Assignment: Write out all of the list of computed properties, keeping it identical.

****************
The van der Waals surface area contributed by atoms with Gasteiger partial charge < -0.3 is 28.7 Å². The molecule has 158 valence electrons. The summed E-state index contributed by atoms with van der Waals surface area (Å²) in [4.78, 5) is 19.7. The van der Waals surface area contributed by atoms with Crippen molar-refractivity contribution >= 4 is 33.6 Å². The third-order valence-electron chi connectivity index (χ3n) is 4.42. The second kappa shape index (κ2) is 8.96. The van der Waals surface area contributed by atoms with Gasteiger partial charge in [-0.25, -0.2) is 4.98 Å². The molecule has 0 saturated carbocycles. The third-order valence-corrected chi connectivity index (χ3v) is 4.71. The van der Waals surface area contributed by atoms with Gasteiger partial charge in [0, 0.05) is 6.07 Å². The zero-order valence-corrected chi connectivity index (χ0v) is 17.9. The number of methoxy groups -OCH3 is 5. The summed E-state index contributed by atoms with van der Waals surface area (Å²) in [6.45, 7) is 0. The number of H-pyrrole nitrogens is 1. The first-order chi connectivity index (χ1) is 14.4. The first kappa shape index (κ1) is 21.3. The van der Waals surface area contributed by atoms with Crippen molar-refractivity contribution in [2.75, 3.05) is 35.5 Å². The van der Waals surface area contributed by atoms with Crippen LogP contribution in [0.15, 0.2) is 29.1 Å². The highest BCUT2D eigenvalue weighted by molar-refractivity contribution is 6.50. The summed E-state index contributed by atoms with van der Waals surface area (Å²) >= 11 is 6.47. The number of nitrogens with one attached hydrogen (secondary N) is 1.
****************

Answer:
The van der Waals surface area contributed by atoms with Gasteiger partial charge < -0.3 is 28.7 Å². The molecule has 158 valence electrons. The summed E-state index contributed by atoms with van der Waals surface area (Å²) in [4.78, 5) is 19.7. The van der Waals surface area contributed by atoms with Crippen molar-refractivity contribution >= 4 is 33.6 Å². The third-order valence-electron chi connectivity index (χ3n) is 4.42. The second kappa shape index (κ2) is 8.96. The van der Waals surface area contributed by atoms with Gasteiger partial charge in [-0.25, -0.2) is 4.98 Å². The molecule has 0 saturated carbocycles. The third-order valence-corrected chi connectivity index (χ3v) is 4.71. The van der Waals surface area contributed by atoms with Gasteiger partial charge in [0, 0.05) is 6.07 Å². The zero-order valence-corrected chi connectivity index (χ0v) is 17.9. The number of methoxy groups -OCH3 is 5. The summed E-state index contributed by atoms with van der Waals surface area (Å²) in [6.45, 7) is 0. The number of H-pyrrole nitrogens is 1. The first-order chi connectivity index (χ1) is 14.4. The first kappa shape index (κ1) is 21.3. The van der Waals surface area contributed by atoms with Crippen molar-refractivity contribution in [2.75, 3.05) is 35.5 Å². The van der Waals surface area contributed by atoms with Crippen LogP contribution in [0.15, 0.2) is 29.1 Å². The highest BCUT2D eigenvalue weighted by molar-refractivity contribution is 6.50. The summed E-state index contributed by atoms with van der Waals surface area (Å²) >= 11 is 6.47. The number of nitrogens with one attached hydrogen (secondary N) is 1.